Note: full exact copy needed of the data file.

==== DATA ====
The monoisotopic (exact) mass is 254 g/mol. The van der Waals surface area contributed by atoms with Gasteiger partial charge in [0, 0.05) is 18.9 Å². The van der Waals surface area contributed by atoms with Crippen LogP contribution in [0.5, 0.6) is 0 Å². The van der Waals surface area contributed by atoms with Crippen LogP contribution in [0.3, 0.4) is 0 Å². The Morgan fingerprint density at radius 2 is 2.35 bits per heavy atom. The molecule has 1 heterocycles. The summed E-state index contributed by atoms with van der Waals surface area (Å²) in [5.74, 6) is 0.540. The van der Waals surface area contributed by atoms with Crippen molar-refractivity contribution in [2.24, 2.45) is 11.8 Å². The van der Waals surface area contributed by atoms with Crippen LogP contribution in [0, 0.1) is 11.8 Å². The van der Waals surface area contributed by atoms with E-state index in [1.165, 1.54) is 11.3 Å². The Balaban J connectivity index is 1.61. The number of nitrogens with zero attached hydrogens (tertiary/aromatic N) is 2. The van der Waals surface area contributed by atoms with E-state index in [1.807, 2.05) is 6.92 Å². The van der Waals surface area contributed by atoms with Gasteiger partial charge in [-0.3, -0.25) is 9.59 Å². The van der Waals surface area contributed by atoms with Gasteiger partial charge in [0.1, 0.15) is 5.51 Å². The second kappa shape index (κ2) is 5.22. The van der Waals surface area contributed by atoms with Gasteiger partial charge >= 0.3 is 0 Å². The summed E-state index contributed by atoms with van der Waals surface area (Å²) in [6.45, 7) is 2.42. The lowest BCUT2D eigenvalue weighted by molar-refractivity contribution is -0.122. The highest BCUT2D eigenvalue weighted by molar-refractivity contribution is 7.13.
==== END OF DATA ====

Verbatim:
The monoisotopic (exact) mass is 254 g/mol. The van der Waals surface area contributed by atoms with Gasteiger partial charge in [0, 0.05) is 18.9 Å². The van der Waals surface area contributed by atoms with Crippen LogP contribution in [0.5, 0.6) is 0 Å². The van der Waals surface area contributed by atoms with Crippen LogP contribution in [0.3, 0.4) is 0 Å². The Morgan fingerprint density at radius 2 is 2.35 bits per heavy atom. The molecule has 1 heterocycles. The summed E-state index contributed by atoms with van der Waals surface area (Å²) in [5.74, 6) is 0.540. The van der Waals surface area contributed by atoms with Crippen molar-refractivity contribution in [2.24, 2.45) is 11.8 Å². The van der Waals surface area contributed by atoms with Crippen LogP contribution in [0, 0.1) is 11.8 Å². The van der Waals surface area contributed by atoms with E-state index in [1.165, 1.54) is 11.3 Å². The Balaban J connectivity index is 1.61. The number of nitrogens with zero attached hydrogens (tertiary/aromatic N) is 2. The van der Waals surface area contributed by atoms with E-state index in [1.807, 2.05) is 6.92 Å². The van der Waals surface area contributed by atoms with Gasteiger partial charge in [-0.3, -0.25) is 9.59 Å². The van der Waals surface area contributed by atoms with Gasteiger partial charge in [0.1, 0.15) is 5.51 Å². The second kappa shape index (κ2) is 5.22. The van der Waals surface area contributed by atoms with Gasteiger partial charge >= 0.3 is 0 Å². The summed E-state index contributed by atoms with van der Waals surface area (Å²) in [6.45, 7) is 2.42. The lowest BCUT2D eigenvalue weighted by molar-refractivity contribution is -0.122. The highest BCUT2D eigenvalue weighted by molar-refractivity contribution is 7.13.